If you already have insurance in place, review your policies. It’s possible to find coverage in surprising places – and the assistance of counsel can help you uncover it. If you manage to uncover a policy which happens to cover a Coronavirus-related loss, before filing a claim, make sure you reach out to counsel before you submit it to increase the likelihood of its success.
5. Review and restructure your contracts.
As part of your burn rate review, look at your supplier agreements, lease agreements, and other agreements that are costing you a lot of money and which you might do better without. If there’s a force majeure clause that permits you to terminate the agreement, consider whether doing so might not be a bad idea.
If the coronavirus has interfered with the contract such that performing it has been rendered essentially impossible, there may also be common law remedies like frustration or impossibility which you can invoke. There may even be express early termination provisions that are directly on point. If you know what the terms of your contracts are, this will help you to know which ones you can jettison.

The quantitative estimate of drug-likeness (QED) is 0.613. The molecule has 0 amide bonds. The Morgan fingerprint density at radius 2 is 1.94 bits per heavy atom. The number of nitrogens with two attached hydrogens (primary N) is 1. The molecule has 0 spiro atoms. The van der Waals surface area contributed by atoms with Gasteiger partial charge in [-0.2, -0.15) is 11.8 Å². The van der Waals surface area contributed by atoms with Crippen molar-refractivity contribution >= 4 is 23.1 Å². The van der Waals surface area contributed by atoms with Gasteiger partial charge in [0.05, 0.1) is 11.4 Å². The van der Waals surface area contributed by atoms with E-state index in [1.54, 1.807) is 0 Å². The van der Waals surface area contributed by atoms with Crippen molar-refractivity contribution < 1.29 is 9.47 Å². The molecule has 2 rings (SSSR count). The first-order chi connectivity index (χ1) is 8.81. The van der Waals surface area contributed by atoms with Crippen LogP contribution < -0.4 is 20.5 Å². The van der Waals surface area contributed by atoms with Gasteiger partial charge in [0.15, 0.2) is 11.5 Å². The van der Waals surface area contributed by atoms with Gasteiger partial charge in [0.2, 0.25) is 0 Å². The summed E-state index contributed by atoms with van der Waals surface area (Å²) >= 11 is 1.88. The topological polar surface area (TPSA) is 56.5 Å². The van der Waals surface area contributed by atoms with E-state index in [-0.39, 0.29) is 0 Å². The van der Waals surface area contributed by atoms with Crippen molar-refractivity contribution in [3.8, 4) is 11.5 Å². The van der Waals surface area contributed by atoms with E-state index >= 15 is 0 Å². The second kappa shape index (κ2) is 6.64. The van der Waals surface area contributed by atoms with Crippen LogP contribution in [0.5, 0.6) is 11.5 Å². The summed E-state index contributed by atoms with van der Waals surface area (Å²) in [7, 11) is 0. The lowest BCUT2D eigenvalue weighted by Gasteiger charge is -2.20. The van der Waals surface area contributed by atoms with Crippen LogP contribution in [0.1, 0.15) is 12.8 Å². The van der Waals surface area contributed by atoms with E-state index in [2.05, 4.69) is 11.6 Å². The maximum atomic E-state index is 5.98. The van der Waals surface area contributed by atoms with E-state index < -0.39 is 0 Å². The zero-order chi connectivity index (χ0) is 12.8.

Even if you think you can’t jettison them, it might be worth approaching your counter-parties to try to restructure the deal. You won’t get an abatement in your rent or released from a fixed term agreement if you don’t ask for it. A mutually agreed negotiation ahead of time is nearly always preferable to acrimonious litigation after the fact.
6. Put in place a succession plan.
In the eyes of a virus, a CEO and an intern are exactly the same; indeed, if the CEO is older, the CEO is likely more vulnerable to the virus than more junior members of staff.
Don’t, like Quadriga, give one person the keys to the entire kingdom. Have disaster recovery plans in place and a chain of command so that if one member of staff is taken ill or dies, the company can continue operating as a going concern. Back up your data in multiple geographic locales.